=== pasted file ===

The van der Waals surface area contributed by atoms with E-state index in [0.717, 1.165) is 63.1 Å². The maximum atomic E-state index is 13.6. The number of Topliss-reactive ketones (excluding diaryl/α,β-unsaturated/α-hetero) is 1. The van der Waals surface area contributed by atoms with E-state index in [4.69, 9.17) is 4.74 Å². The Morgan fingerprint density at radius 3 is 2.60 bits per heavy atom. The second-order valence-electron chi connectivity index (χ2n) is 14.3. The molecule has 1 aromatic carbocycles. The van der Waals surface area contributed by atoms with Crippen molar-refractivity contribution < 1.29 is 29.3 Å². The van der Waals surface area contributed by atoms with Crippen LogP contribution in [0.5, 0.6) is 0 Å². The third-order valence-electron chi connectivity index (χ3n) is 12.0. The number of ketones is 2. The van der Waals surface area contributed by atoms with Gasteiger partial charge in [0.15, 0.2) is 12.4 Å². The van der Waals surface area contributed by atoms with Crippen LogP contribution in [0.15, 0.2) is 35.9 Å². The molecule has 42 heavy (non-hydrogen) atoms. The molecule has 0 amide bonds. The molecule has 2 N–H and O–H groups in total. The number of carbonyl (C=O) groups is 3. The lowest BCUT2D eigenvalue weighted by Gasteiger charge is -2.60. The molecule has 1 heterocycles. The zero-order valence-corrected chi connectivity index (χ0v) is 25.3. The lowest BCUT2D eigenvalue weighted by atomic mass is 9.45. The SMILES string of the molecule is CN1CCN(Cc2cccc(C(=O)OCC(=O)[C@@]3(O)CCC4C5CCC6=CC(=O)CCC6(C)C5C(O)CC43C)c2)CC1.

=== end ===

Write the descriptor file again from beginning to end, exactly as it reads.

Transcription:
The van der Waals surface area contributed by atoms with E-state index in [0.717, 1.165) is 63.1 Å². The maximum atomic E-state index is 13.6. The number of Topliss-reactive ketones (excluding diaryl/α,β-unsaturated/α-hetero) is 1. The van der Waals surface area contributed by atoms with E-state index in [4.69, 9.17) is 4.74 Å². The Morgan fingerprint density at radius 3 is 2.60 bits per heavy atom. The second-order valence-electron chi connectivity index (χ2n) is 14.3. The molecule has 1 aromatic carbocycles. The van der Waals surface area contributed by atoms with Crippen molar-refractivity contribution < 1.29 is 29.3 Å². The van der Waals surface area contributed by atoms with Crippen LogP contribution in [0.5, 0.6) is 0 Å². The third-order valence-electron chi connectivity index (χ3n) is 12.0. The number of ketones is 2. The van der Waals surface area contributed by atoms with Gasteiger partial charge in [0.15, 0.2) is 12.4 Å². The van der Waals surface area contributed by atoms with Crippen LogP contribution in [0.15, 0.2) is 35.9 Å². The molecule has 42 heavy (non-hydrogen) atoms. The molecule has 0 amide bonds. The molecule has 2 N–H and O–H groups in total. The number of carbonyl (C=O) groups is 3. The lowest BCUT2D eigenvalue weighted by Gasteiger charge is -2.60. The molecule has 1 heterocycles. The zero-order valence-corrected chi connectivity index (χ0v) is 25.3. The lowest BCUT2D eigenvalue weighted by atomic mass is 9.45. The SMILES string of the molecule is CN1CCN(Cc2cccc(C(=O)OCC(=O)[C@@]3(O)CCC4C5CCC6=CC(=O)CCC6(C)C5C(O)CC43C)c2)CC1.